Beijing must be prepared for the demise of the original framework of engaging Washington, and the volatility of the relationship that follows. It should consider a return to Deng Xiaoping’s original admonition to curb its global ambitions, and re-evaluate the entire Belt and Road Initiative, writes Valdai Club expert Xiang Lanxin.
Is a New Cold War looming?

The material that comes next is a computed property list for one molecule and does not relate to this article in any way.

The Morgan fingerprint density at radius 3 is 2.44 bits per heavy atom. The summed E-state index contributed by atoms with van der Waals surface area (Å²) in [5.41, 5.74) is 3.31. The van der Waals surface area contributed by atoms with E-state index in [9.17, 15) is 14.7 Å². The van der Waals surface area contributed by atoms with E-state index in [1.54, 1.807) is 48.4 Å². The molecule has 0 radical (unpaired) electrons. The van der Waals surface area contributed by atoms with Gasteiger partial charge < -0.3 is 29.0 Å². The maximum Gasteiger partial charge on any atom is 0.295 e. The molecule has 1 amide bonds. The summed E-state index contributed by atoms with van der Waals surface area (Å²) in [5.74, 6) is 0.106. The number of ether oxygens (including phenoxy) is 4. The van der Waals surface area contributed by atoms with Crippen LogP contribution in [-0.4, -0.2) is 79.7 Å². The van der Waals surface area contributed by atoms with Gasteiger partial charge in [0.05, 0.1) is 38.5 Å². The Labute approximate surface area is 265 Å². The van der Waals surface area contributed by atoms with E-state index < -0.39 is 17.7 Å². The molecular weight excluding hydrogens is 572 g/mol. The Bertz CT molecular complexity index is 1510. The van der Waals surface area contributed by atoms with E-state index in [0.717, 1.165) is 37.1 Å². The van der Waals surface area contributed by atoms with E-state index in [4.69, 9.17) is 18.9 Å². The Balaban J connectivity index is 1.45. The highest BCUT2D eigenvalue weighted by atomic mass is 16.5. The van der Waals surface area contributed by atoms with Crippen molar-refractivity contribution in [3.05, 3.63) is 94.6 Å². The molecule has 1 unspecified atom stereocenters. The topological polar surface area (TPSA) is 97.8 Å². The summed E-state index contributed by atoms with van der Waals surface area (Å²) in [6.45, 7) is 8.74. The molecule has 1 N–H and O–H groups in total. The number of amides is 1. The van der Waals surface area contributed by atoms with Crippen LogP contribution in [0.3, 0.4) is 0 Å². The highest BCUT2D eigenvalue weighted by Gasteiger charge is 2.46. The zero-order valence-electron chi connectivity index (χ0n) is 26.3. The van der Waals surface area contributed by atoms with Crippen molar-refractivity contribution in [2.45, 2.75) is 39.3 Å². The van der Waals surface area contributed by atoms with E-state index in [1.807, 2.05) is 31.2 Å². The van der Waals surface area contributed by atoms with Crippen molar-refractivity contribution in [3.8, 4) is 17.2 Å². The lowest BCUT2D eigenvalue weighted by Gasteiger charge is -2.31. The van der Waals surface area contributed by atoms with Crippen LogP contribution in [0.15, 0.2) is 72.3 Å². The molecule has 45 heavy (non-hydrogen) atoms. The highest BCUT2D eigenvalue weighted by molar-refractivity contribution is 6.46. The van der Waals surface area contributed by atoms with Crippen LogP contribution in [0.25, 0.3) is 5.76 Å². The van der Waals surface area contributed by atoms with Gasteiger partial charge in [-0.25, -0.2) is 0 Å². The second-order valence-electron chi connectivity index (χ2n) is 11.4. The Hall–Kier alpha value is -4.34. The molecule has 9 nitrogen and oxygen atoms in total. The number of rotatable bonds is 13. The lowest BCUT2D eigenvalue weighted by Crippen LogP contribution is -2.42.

Up until recently, Beijing had considered the greater Eurasian region to be a safe conduit for China’s entry into global competition with the United States. Improved relations with other developing powers are always central to China’s long-term goals. China has been active in a ‘Eurasian process’, pursuing a nuanced version of functional multi-polarity in Eurasia to reduce tensions with the United States and at the same time consolidate relations with Russia. It is an ambitious project, given that global cooperation has eluded both Washington and Moscow for decades despite the end of the Cold War. However, one must ask if China’s newly-acquired ‘Eurasian footprint’ is sustainable if the US-China relationship becomes worse than the one between Moscow and Washington. In other words, will China’s Eurasian strategy allow the country to become a leading power while avoiding the same security dilemmas and pitfalls that have accompanied other global power transitions in world history?